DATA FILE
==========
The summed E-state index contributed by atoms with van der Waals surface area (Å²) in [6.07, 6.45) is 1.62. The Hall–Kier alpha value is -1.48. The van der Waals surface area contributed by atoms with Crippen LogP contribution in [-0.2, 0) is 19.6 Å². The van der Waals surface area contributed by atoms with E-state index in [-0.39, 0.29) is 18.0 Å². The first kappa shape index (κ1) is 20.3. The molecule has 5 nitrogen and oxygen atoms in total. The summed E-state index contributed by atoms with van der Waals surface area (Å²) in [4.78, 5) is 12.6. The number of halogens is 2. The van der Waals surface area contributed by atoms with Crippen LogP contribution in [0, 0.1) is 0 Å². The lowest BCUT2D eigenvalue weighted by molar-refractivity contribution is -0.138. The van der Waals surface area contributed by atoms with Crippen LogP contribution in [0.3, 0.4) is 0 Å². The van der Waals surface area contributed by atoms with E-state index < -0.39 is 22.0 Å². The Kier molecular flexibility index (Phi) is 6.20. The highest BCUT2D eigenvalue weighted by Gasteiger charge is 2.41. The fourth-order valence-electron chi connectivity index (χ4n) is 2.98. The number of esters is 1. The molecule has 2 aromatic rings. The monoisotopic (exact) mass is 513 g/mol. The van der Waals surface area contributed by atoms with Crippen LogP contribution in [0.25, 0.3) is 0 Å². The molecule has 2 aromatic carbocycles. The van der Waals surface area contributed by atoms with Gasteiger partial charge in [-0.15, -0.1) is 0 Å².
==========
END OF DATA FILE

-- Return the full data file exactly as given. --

The summed E-state index contributed by atoms with van der Waals surface area (Å²) in [6.07, 6.45) is 1.62. The Hall–Kier alpha value is -1.48. The van der Waals surface area contributed by atoms with Crippen LogP contribution in [-0.2, 0) is 19.6 Å². The van der Waals surface area contributed by atoms with E-state index in [-0.39, 0.29) is 18.0 Å². The first kappa shape index (κ1) is 20.3. The molecule has 5 nitrogen and oxygen atoms in total. The summed E-state index contributed by atoms with van der Waals surface area (Å²) in [4.78, 5) is 12.6. The number of halogens is 2. The van der Waals surface area contributed by atoms with Crippen LogP contribution in [0, 0.1) is 0 Å². The lowest BCUT2D eigenvalue weighted by molar-refractivity contribution is -0.138. The van der Waals surface area contributed by atoms with Crippen LogP contribution in [0.3, 0.4) is 0 Å². The van der Waals surface area contributed by atoms with E-state index < -0.39 is 22.0 Å². The Kier molecular flexibility index (Phi) is 6.20. The highest BCUT2D eigenvalue weighted by Gasteiger charge is 2.41. The fourth-order valence-electron chi connectivity index (χ4n) is 2.98. The number of esters is 1. The molecule has 2 aromatic rings. The monoisotopic (exact) mass is 513 g/mol. The van der Waals surface area contributed by atoms with Crippen LogP contribution in [0.25, 0.3) is 0 Å². The molecule has 2 aromatic carbocycles. The van der Waals surface area contributed by atoms with Gasteiger partial charge in [-0.15, -0.1) is 0 Å².